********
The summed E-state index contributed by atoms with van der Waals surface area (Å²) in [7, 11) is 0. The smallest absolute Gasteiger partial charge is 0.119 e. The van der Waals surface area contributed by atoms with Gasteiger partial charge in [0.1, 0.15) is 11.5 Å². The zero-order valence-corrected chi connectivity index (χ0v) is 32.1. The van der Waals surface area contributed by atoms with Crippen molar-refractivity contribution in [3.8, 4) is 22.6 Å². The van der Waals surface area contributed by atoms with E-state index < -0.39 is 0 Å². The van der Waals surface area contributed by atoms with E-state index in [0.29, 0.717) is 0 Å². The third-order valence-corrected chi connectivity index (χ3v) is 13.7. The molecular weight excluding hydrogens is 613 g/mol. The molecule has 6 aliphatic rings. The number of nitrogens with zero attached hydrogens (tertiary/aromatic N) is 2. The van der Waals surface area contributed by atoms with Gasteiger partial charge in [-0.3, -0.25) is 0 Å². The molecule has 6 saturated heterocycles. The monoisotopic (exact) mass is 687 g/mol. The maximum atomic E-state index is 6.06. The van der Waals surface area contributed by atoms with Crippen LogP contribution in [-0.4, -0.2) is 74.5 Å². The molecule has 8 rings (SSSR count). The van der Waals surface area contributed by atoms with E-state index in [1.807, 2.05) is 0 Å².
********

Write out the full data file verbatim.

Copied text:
The summed E-state index contributed by atoms with van der Waals surface area (Å²) in [7, 11) is 0. The smallest absolute Gasteiger partial charge is 0.119 e. The van der Waals surface area contributed by atoms with Gasteiger partial charge in [0.1, 0.15) is 11.5 Å². The zero-order valence-corrected chi connectivity index (χ0v) is 32.1. The van der Waals surface area contributed by atoms with Crippen molar-refractivity contribution in [3.8, 4) is 22.6 Å². The van der Waals surface area contributed by atoms with E-state index < -0.39 is 0 Å². The van der Waals surface area contributed by atoms with E-state index in [0.29, 0.717) is 0 Å². The third-order valence-corrected chi connectivity index (χ3v) is 13.7. The molecular weight excluding hydrogens is 613 g/mol. The molecule has 6 aliphatic rings. The number of nitrogens with zero attached hydrogens (tertiary/aromatic N) is 2. The van der Waals surface area contributed by atoms with Gasteiger partial charge in [-0.3, -0.25) is 0 Å². The molecule has 6 saturated heterocycles. The monoisotopic (exact) mass is 687 g/mol. The maximum atomic E-state index is 6.06. The van der Waals surface area contributed by atoms with Crippen LogP contribution in [-0.4, -0.2) is 74.5 Å². The molecule has 8 rings (SSSR count). The van der Waals surface area contributed by atoms with E-state index in [1.807, 2.05) is 0 Å².